With this SA citizen science project, holidaymakers can enter a whole new world of activities

An island community in South Australia hopes to capture the imagination of an influx of tourists to help gather data on a wide range of citizen science projects which come in the wake of the bushfires.

Visitors will become more deeply entrenched in the community, have alternative holiday activities, and learn more about the environment and science.

Other Australian tourism communities could adapt the project for themselves.

For those planning on visiting Kangaroo Island in South Australia during the holiday season they can now do much more than just take in the breathtaking sights – they’re invited to join the Passport to Recovery (P2R) citizen science project this summer.

Through P2R tourists and locals alike will we able to participate in a range of citizen science projects, helping to collect data that scientists will use to improve conservation outcomes across this important ‘biological hotspot’ over the next three years.

Professor karen burke da silva
Professor Karen Burke da Silva with a P2R Passport. Credit: Flinders University

The island’s community, species, environment, and economy were devastated by the Black Summer bushfires of 2019-20. But according to program leader, Professor Karen Burke da Silva, a conservation biologist from Flinders University, P2R will help promote its ongoing recovery.

“By simply getting involved, everyone can play a part in helping our favourite holiday destination get further along with its post-fire revival,” says Burke da Silva.

“Flinders University is working with key community and business partners to help with the environmental recovery, as well as the local economy.

“All you need to do is to download the app onto your phone and pick up a P2R Passport from the SeaLink ferry terminal or Kingscote Airport, to help with these key projects.”

Read more: Are Christmas beetles in decline? Help find out with citizen science.

As a part of this new $1.1 million Federal Government-backed program, users of the app will collect reward points for each completed activity, which can be redeemed at local businesses.

Passport to recovery citizen science app
Passport to Recovery app. Credit: Flinders University

The first projects citizen scientists can get involved in include:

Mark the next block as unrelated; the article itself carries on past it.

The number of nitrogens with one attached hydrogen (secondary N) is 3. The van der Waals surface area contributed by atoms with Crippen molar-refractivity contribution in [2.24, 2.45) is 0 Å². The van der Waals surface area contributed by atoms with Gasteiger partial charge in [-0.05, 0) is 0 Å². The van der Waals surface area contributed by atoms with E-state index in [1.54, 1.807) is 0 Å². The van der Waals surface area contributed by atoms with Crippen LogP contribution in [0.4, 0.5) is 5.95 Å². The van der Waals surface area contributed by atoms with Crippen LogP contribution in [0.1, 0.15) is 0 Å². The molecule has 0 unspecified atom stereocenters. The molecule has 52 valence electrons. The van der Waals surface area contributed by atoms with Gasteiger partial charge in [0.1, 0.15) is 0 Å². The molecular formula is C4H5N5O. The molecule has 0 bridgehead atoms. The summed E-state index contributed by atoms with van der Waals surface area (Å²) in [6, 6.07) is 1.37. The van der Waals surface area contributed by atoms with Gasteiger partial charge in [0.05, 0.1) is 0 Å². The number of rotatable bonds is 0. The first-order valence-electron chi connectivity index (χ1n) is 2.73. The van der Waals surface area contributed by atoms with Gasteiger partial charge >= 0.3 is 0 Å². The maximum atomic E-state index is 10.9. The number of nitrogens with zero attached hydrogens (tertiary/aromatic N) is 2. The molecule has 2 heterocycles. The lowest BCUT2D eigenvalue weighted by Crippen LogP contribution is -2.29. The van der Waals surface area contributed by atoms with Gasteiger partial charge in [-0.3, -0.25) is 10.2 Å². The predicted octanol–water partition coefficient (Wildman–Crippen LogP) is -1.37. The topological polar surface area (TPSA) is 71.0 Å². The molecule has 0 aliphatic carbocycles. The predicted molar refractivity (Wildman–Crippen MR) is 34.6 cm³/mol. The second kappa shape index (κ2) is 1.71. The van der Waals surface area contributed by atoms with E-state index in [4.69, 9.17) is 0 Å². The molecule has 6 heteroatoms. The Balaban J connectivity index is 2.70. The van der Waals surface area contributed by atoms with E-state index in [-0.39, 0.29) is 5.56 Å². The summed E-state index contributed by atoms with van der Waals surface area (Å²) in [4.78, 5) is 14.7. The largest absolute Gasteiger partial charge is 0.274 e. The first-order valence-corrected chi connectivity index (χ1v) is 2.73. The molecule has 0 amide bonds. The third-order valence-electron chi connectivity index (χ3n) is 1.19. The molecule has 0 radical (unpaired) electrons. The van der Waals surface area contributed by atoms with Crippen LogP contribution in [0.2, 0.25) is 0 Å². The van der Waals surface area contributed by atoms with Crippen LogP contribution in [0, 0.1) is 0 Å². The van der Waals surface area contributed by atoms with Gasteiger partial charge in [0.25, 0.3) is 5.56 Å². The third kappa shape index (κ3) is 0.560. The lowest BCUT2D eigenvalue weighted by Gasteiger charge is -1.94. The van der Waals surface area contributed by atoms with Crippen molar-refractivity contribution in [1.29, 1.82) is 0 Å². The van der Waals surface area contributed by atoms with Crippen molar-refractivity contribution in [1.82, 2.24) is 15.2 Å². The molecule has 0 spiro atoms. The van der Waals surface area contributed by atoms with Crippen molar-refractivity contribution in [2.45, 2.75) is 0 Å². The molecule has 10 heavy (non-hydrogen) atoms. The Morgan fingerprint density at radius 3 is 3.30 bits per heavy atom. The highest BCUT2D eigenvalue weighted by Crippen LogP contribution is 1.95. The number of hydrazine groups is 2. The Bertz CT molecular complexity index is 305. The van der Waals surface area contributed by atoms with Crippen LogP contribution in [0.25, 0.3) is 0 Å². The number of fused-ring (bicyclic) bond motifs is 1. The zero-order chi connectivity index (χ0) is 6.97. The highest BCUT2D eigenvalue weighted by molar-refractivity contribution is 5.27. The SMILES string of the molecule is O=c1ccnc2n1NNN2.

• Smart Nests – make observations at the special Flinders University technology-integrated bee hotels around the island, helping track native bee activity.
  • Reef Rewind – a project focusing on the potential to re-establish native shellfish reefs in Kingscote. Help record sea life while swimming and snorkelling on the restoration reef to monitor its development.
  • Koala Compass –locate and collect photos and data on koala behaviour and habitats during travels around the island. The information will be used to explore koala movements back into bushfire-effected areas.
  • Dirty Boots – report evidence of the small plant pathogen phytophthora (a water mould) and take a small soil sample from your shoes for analysis by experts. Phytophthora dieback disease can spread easily and affects crops and susceptible plants which might be important habitat for animals and insects.

“The aim of this project is to engage citizen scientists to take part in activities to provide us with data so we can generate far more information about the impact of this plant pathogen, both on native plants and crops,” says Flinders environmental health expert Professor Kirstin Ross.

“We’re also pleased to be able to show people, of any age, how to be citizen scientists and find out how much fun and enjoyable science actually is.”

Other projects – including microplastics pollution and other species observations – will roll out in 2023. Visit the website to learn more and download the app.

Not visiting KI anytime soon? Not to worry, there’s likely plenty of local citizen science projects near you. Not to mention the treasure-trove of online projects! Read more to help find one that suits you.

Please login to favourite this article.